When you woke up this morning, what was the first thing you reached for? A glass of water? The snooze button on your alarm clock? The collapse of the patriarchy and thus the inevitable and swift arrival of male birth control? A new prime number?
Hey, three out of four ain’t bad. Prime numbers, if you remember from your playground days, are numbers that are divisible only by one and themselves; and, as logic would dictate, prime numbers get harder to find as digits increase. But while something like three lonely scientists in the basement of a safety school try to concoct the recipe for male birth control, a professor at the University of Missouri has discovered a prime number that has 22 million digits, 5 million more digits than the last prime number discovered.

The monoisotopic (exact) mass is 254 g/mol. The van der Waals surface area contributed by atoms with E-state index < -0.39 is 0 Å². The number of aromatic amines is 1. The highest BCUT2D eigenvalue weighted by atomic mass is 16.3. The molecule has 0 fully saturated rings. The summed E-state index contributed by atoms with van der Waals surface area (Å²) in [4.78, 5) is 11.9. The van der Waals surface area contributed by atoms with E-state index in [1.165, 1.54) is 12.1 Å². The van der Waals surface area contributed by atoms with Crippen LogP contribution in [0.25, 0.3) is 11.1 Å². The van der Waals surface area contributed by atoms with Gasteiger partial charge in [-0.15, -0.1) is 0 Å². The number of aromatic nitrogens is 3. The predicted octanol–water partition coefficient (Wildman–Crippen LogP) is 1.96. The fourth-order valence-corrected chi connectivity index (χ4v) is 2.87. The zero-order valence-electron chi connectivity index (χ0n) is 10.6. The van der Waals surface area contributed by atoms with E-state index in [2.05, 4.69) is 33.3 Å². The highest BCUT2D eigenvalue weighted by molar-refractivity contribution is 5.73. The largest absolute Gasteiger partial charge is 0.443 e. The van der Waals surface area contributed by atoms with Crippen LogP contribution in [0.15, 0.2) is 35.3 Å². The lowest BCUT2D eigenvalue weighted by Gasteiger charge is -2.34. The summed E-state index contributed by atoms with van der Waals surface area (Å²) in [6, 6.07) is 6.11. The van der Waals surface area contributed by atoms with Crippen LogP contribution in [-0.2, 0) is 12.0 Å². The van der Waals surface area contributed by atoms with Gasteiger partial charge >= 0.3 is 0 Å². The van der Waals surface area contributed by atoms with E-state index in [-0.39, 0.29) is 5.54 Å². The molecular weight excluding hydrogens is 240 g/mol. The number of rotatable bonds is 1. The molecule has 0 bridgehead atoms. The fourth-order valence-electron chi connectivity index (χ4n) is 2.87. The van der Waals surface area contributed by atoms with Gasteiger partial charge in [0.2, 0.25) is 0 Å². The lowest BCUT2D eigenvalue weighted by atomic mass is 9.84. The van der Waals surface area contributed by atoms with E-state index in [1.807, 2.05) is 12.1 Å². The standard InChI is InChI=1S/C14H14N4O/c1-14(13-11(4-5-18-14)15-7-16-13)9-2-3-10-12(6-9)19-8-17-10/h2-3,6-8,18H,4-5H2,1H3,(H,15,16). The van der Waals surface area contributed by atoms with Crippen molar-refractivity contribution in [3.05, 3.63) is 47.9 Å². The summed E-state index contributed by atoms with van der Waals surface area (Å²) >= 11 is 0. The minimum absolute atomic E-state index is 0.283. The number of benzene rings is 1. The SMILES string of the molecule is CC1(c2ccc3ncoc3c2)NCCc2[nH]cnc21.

Curtis Cooper discovered the new prime by connecting his university computers to GIMPS, the Great Internet Mersenne Prime Search, software that enables people to use idle processing power to discover new and bigger primes. This is the fourth prime number that Cooper has “discovered,” but he didn’t even really do it. His computer did.
How will you be putting this very large and arbitrary number to use today?